6 Dec 2016 5:00 PM GMT
In a rare verdict in Jai Bhagwan vs. State of Delhi, a division bench of the Delhi High Court, speaking through Justice Gita Mittal and Justice Anu Malhotra, quashed and set aside a lower court’s judgment that held the petitioners guilty for commission of offences punishable under Section 498A and Section 302 read with Section 34 IPC and sentencing them to undergo rigorous imprisonment for...
In a rare verdict in Jai Bhagwan vs. State of Delhi, a division bench of the Delhi High Court, speaking through Justice Gita Mittal and Justice Anu Malhotra, quashed and set aside a lower court’s judgment that held the petitioners guilty for commission of offences punishable under Section 498A and Section 302 read with Section 34 IPC and sentencing them to undergo rigorous imprisonment for life and to pay a fine of Rs. 3,000 each, and in default to further undergo rigorous imprisonment of six months for the commission of the offence under Section 302 read with Section 34 IPC and rigorous imprisonment for three years and to pay a fine of Rs. 2,000 each, in default of payment of fine to further undergo rigorous imprisonment of four months each for punishment under Section 498A, to run concurrently.
Brief facts of the case are that on 13th November, 1991, Meenu, daughter of Nawab Singh (PW-1) and Smt. Rani (PW-2), suffered burn injuries in her matrimonial home. This unfortunate incident resulted in her demise on 3rd December, 1991, after almost three weeks of hospitalisation and the incarceration of her father-in-law, mother-in-law and sister-in-law.
Meenu was married on 1st November, 1990, to Shri Manohar Lal, son of appellant No.1 and appellant No.2.
Police intervention in the matter commenced upon telephonic information from the duty officer at the Sunder Lal Jain Hospital to the effect that about 5 pm on 13th November, 1991, Meenu was admitted to the hospital in burnt condition by her relatives, and her MLC was recorded by the doctor.
After confirmation from the duty doctor that Meenu was fit to give statement, the officer recorded her statement in his own handwriting in vernacular at 10:15 pm. The statement showed that it was not a narrative, but the police put questions to the deceased and noted the question as well as the answer given by the deceased. Meenu, thereafter, had a change of mind.
On the next day i.e. the 14th of November, 1991, Meenu’s father telephonically informed the police control that she had given a statement under pressure and that she wanted to give another statement.
Accordingly, the police reached the hospital and after confirming from the doctor on duty that the patient was fit for statement, the IO recorded Meenu’s second statement in his own handwriting. This statement was also in a question and answer format.
On this statement, IO made an endorsement that the statement was recorded from 2 pm to 2.30 pm on 14th November, 1991, after certification by the doctor on duty that she was fit to make a statement.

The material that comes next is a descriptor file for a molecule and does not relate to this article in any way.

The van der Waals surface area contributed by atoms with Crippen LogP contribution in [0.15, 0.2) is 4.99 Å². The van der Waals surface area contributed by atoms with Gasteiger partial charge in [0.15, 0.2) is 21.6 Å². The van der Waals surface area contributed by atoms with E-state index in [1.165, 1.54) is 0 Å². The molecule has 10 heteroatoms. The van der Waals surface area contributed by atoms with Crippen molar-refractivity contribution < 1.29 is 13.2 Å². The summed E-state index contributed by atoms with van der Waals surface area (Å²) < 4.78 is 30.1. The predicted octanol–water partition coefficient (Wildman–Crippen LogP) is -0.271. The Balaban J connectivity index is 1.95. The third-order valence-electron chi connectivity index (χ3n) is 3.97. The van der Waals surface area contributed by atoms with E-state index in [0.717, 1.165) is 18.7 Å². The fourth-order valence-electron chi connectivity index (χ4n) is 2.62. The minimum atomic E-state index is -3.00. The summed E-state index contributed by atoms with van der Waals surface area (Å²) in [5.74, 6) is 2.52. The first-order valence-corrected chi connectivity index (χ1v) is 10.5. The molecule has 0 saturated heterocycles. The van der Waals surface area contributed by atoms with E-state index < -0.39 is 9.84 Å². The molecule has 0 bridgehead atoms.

As per the prosecution, the statement disclosed commission of offences under Section 498A/307/34 IPC. The registration of the case was logged on 14th November, 1991.
After completion of the investigation, the challan was filed and the trial court considered the evidence and passed the impugned judgment dated 31st October, 2000 and the order of sentence dated 2nd November, 2000. During the pendency of the appeal appellant No.2 died and the appeal qua her abated.
The present appeal was pressed on behalf of appellant No.1 and appellant No.3.
The bench speaking through Justice Gita Mittal found that the prosecution had rested its case primarily on two dying declarations recorded and the trial judge had passed the impugned judgment on a consideration of these two statements.
Relying on State of Maharashtra v. Sanjay (2004) 13 SCC 314 and 1993 (1) SCC 1 Kamla v. State of Punjab, among other cases, the bench held that on the request of the prosecution, the parents were both declared hostile and cross-examined by the learned prosecutor, but the same was of no avail so far as its case was concerned. In these circumstances, there was no oral or ocular testimony to support the allegations made in the dying declaration.
Therefore, the evidence led by the prosecution, in fact, goes contrary to the allegations contained therein.
The bench concluded that the trial court completely failed to consider that the dying declaration, which was found on the MLC, was not even adverted to let alone considered in the impugned judgment of the trial court.
Erroneously, complete reliance was placed on the separate dying declaration without considering the same in the context of ocular evidence with regard to the position on site. In view of the above, it was held that the prosecution had miserably failed to establish the case with which the appellants were charged.
Read the Judgment here.